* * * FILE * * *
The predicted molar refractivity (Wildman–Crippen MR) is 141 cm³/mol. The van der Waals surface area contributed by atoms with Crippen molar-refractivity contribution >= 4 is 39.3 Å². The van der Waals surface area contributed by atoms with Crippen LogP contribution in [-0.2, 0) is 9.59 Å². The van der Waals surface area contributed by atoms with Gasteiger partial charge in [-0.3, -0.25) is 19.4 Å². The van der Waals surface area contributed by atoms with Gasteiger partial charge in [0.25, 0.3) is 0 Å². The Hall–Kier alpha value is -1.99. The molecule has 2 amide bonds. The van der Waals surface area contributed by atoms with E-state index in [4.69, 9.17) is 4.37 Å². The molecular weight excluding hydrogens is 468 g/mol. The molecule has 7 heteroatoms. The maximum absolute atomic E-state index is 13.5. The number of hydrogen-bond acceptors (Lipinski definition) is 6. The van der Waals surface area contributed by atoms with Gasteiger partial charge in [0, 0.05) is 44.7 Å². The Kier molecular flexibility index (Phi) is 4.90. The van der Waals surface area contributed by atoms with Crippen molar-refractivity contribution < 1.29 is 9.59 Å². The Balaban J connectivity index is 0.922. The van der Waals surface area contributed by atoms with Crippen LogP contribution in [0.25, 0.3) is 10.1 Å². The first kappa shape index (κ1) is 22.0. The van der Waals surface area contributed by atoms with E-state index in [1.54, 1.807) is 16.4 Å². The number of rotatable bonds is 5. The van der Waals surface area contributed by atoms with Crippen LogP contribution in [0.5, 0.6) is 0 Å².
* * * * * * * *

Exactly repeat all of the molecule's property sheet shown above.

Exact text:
The predicted molar refractivity (Wildman–Crippen MR) is 141 cm³/mol. The van der Waals surface area contributed by atoms with Crippen molar-refractivity contribution >= 4 is 39.3 Å². The van der Waals surface area contributed by atoms with Crippen LogP contribution in [-0.2, 0) is 9.59 Å². The van der Waals surface area contributed by atoms with Gasteiger partial charge in [-0.3, -0.25) is 19.4 Å². The van der Waals surface area contributed by atoms with Gasteiger partial charge in [0.25, 0.3) is 0 Å². The Hall–Kier alpha value is -1.99. The molecule has 2 amide bonds. The van der Waals surface area contributed by atoms with E-state index in [4.69, 9.17) is 4.37 Å². The molecular weight excluding hydrogens is 468 g/mol. The molecule has 7 heteroatoms. The maximum absolute atomic E-state index is 13.5. The number of hydrogen-bond acceptors (Lipinski definition) is 6. The van der Waals surface area contributed by atoms with Gasteiger partial charge in [0, 0.05) is 44.7 Å². The Kier molecular flexibility index (Phi) is 4.90. The van der Waals surface area contributed by atoms with Crippen molar-refractivity contribution < 1.29 is 9.59 Å². The Balaban J connectivity index is 0.922. The van der Waals surface area contributed by atoms with Crippen LogP contribution in [0.25, 0.3) is 10.1 Å². The first kappa shape index (κ1) is 22.0. The van der Waals surface area contributed by atoms with E-state index in [1.54, 1.807) is 16.4 Å². The number of rotatable bonds is 5. The van der Waals surface area contributed by atoms with Crippen LogP contribution in [0.5, 0.6) is 0 Å².